Page 22 - Wallingford Magazine Holiday 2019
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new school for $25,000 on the property donated by Moses Y Beach. There would be just one four story building, but the top floors were designated to be the first Wallingford high school.
The final cost came to $31,896 when it was com- pleted in April 1871. It was known as the North Main School. The entire school had 11 classrooms, nine for grammar and two for high school. This building continued as a high school until the first Lyman Hall High School was built during the middle of WWI in 1916. It is now the Wallingford Town Hall.
An August, 1878 tornado knocked off the top two and a half floors of the original four story build- ing. The building was rebuilt with only three stories. Once finished, the remodeled school housed the lowest grades on the first floor, middle grades on the second floor, and high school on the top floor. Girls outnumbered boys 22 to 15. The Wallingford High School graduating class consisted of five girls and three boys in the first year in the remodeled building.
Eventually the realization took hold that fewer school districts were better than more, and in 1865 school districts began to consolidate. This led to the creation of fewer but larger schools.
By 1894 there was an enrollment of 1,173 stu- dents, 517 in the North Main School, Colony Street School had 437, the Cottage School on 174 Quinni- piac Street had 121 in two rooms, 38 in the Simpson one-room school and 60 in one room at South Main school.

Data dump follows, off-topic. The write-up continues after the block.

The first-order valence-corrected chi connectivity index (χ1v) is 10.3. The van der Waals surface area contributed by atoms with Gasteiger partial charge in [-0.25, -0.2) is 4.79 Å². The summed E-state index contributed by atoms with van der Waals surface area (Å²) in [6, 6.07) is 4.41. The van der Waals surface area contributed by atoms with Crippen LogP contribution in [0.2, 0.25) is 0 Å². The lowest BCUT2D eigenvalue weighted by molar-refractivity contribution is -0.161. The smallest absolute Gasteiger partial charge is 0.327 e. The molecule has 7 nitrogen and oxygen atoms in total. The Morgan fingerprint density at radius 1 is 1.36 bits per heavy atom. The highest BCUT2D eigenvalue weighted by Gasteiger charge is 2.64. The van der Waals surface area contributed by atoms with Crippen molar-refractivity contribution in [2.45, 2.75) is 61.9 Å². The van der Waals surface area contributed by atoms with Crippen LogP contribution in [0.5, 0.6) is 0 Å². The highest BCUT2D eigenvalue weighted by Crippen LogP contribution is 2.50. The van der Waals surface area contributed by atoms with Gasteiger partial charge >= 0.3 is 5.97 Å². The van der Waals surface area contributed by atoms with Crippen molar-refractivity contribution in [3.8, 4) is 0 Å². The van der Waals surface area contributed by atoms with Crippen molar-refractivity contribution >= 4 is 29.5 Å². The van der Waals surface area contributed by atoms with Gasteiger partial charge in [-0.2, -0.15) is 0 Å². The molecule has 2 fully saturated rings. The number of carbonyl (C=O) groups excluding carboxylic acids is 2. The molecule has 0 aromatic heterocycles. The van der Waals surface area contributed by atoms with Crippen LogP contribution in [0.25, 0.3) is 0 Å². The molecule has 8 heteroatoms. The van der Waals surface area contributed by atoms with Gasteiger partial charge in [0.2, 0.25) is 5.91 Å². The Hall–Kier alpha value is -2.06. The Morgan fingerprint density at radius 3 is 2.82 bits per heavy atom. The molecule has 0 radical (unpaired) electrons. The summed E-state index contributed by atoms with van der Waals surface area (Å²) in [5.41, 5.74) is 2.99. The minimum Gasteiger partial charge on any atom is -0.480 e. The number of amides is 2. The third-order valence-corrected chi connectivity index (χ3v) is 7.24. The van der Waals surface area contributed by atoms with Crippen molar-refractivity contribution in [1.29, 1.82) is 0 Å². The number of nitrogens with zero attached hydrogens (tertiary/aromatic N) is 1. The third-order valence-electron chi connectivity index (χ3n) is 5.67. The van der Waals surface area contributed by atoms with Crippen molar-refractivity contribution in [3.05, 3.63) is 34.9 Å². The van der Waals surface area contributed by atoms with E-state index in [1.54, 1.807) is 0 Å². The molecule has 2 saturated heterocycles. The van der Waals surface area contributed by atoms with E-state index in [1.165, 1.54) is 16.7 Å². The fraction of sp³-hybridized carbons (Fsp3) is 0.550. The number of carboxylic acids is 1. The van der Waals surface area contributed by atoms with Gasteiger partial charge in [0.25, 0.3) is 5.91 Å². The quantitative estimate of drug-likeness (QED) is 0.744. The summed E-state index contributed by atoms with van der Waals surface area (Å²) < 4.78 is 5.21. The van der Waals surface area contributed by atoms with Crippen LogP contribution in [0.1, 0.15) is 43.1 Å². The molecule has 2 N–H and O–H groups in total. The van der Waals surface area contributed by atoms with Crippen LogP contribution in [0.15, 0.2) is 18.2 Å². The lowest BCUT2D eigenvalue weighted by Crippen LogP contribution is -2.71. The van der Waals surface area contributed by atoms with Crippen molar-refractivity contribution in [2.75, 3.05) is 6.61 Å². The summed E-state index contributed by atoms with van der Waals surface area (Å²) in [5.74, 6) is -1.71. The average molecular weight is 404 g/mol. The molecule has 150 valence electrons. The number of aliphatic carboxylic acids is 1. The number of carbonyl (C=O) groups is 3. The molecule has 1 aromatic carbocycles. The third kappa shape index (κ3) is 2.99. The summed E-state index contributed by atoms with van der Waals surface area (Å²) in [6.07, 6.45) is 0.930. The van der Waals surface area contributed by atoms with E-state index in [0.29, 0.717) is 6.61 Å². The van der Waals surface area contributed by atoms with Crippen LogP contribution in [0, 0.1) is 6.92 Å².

By this time, parents no longer had to pay for books. There were 30 teachers. Salaries were $1,300 for the superintendent, two principals at $900 and $700, and teachers ranged from $275 to $600.
Some other facts regarding the Wallingford school system in the 1890s:
• Although a law existed saying all children had to
go to school until age 14, it was not observed.
• 50 percent never reached seventh grade, and in
1898 only 10 percent reached high school.
• Each classroom averaged 45 students.
These previous centuries served as the founda- tion for the development of the 20th century Wall- ingford schools that still exist today. The next issue will cover the 1900’s to present day. A special focus will be on the baby boomers’ impact on the Walling- ford enrollment tsunami. Can someone say, “double sessions?”
Joe Pajor welcomes hearing your feedback and memories. Email him at
Wallingford Magazine – Holiday, 2019

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